Your new ‘eyes’
The ‘connected car’ will put safety first, writes Paul Gover in Germany
SUPERCARS that boost safety by seeing around corners and into the future are being tested in Germany and promise the biggest cut to the road toll since seatbelts and ESP stability control.
They can warn about roadworks, red lights, crashes more than a kilometre away, icy conditions and even traffic jams using a system that promises the next major safety breakthrough and a massive boost to motoring efficiency.
‘‘It is safety and efficiency. It is both,’’ Mercedes-Benz safety guru Dr Ulrich Mellinghof told cars Guide in Stuttgart.
‘‘We say that if you know what is happening at a distance, where you cannot already see, this makes driving extremely much safer.’’
Mercedes-Benz, the world’s original car company and one that celebrated its 125th birthday last weekend, is helping drive development of the ‘‘ connected car’’ in a partnership with other makers and governments in Europe.
Its work mirrors efforts in the US by a number of companies, including Ford, on cars that are permanently linked and able to warn drivers about a range of safety hazards.
Cars can be advised about delays from fixed sensors beside the road, or by other cars — perhaps using Bluetooth — that have already come past a dangerous corner, or had their ABS brakes activated, or had their wipers working in rain.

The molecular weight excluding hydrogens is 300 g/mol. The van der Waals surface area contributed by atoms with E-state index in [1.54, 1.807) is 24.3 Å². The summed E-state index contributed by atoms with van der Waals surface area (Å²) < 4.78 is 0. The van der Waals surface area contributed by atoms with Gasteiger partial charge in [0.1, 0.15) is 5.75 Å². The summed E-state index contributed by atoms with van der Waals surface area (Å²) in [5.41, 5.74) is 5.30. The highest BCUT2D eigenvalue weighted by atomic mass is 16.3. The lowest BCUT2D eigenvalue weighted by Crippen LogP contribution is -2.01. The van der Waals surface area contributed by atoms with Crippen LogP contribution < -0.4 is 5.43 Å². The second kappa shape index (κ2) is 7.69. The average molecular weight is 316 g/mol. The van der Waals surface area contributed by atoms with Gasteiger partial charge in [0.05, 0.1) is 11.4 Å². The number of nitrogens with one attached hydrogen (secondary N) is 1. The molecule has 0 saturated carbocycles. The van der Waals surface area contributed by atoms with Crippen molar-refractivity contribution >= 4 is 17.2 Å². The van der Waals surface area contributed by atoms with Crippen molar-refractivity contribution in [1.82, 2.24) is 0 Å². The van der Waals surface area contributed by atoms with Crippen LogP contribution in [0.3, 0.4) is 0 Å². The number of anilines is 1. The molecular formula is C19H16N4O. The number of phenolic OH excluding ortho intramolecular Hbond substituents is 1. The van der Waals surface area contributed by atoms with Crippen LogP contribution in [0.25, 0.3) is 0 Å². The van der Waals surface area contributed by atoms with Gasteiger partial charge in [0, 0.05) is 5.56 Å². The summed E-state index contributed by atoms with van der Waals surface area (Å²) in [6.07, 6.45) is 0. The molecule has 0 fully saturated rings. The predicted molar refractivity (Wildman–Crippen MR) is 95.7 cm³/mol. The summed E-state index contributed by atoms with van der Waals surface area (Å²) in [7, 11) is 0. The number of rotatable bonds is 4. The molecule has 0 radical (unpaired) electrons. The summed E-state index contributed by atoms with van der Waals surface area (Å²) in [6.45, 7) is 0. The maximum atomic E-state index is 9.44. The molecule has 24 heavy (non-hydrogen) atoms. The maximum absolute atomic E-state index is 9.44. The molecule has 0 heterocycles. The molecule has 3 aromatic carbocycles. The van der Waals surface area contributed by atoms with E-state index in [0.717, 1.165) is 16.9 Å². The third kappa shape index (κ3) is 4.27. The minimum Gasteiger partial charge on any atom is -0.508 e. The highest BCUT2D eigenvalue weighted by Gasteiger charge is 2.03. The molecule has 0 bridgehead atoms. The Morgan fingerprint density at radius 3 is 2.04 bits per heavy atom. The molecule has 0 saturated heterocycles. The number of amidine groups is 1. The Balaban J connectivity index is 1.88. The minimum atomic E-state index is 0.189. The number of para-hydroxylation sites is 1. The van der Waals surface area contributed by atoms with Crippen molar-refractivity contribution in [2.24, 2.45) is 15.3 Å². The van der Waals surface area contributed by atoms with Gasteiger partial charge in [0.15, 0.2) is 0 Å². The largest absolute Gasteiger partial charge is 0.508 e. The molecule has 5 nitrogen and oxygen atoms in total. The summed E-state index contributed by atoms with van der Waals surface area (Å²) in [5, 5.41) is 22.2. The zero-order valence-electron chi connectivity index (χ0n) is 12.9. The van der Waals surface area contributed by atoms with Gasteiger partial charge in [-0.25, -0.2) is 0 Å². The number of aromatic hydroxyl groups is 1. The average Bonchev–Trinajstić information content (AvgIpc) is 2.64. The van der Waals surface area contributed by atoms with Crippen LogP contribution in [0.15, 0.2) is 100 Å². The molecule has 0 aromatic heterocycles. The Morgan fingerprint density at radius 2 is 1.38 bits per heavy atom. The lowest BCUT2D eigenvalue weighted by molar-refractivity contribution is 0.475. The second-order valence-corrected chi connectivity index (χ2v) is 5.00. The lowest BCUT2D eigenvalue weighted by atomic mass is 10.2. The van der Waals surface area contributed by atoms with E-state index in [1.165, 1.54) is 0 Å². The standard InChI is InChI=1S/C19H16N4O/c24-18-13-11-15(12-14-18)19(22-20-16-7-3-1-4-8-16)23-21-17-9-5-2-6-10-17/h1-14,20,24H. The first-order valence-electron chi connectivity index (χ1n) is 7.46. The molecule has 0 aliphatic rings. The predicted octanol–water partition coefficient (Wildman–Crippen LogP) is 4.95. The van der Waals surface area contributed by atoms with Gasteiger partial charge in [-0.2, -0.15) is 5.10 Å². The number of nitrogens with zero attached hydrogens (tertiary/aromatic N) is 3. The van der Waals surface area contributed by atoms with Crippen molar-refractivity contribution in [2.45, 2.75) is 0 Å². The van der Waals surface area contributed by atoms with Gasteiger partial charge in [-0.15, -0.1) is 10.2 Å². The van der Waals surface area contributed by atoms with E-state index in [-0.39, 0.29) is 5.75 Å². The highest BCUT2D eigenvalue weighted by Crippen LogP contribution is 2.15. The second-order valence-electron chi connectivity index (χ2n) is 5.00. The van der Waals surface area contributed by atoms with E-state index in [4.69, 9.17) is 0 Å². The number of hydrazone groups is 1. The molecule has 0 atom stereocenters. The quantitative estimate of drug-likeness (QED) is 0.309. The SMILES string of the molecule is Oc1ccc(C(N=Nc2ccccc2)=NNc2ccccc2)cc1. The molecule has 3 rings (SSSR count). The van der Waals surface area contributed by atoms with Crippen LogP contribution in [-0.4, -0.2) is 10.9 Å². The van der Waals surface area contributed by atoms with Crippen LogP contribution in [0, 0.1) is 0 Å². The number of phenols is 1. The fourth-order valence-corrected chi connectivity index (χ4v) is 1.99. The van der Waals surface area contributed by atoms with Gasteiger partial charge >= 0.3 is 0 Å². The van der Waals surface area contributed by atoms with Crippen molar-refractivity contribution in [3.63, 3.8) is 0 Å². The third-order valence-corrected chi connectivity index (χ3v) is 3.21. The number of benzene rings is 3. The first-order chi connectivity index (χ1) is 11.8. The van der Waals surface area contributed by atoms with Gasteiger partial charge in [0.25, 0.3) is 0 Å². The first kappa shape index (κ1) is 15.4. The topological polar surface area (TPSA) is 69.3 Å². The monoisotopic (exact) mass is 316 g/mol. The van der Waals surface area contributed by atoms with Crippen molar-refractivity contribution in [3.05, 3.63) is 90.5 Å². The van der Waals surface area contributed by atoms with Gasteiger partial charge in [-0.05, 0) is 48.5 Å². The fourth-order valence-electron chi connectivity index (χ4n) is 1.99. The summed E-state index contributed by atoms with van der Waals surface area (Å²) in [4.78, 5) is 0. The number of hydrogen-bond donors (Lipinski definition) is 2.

Benz says its ‘‘connected car’’ could be ready for the road inside three years, but warns there are significant obstacles in the cost of infrastructure to run the system and the need to have at least 15 per cent of cars linked so they can report dangers and communicate directly with each other.
‘‘The system works perfectly. So, I think from the technical side we could start very shortly , ’ ’ Mellinghof says.
‘‘The question is if we could find enough people and enough organisations which will help to introduce this. The people from Mercedes, from Volkswagen, from Porsche, we are very successful (with)’’ Mellinghof says there are many benefits from the ‘‘connected car’’ project.
‘‘For example, you get the information that after the next curve there is a red light and you have to stop. Then you know it much earlier, or you get the information there is any icy road or something.
‘‘You can then guide the traffic around such jams and give early warnings.’’
Ford is accelerating its commitment to vehicle-tovehicle communications. It is the first carmaker to build prototype vehicles for demonstrations across the US. It has also doubled its intelligent vehicle investment in 2011, dedicating more scientists to developing the technology.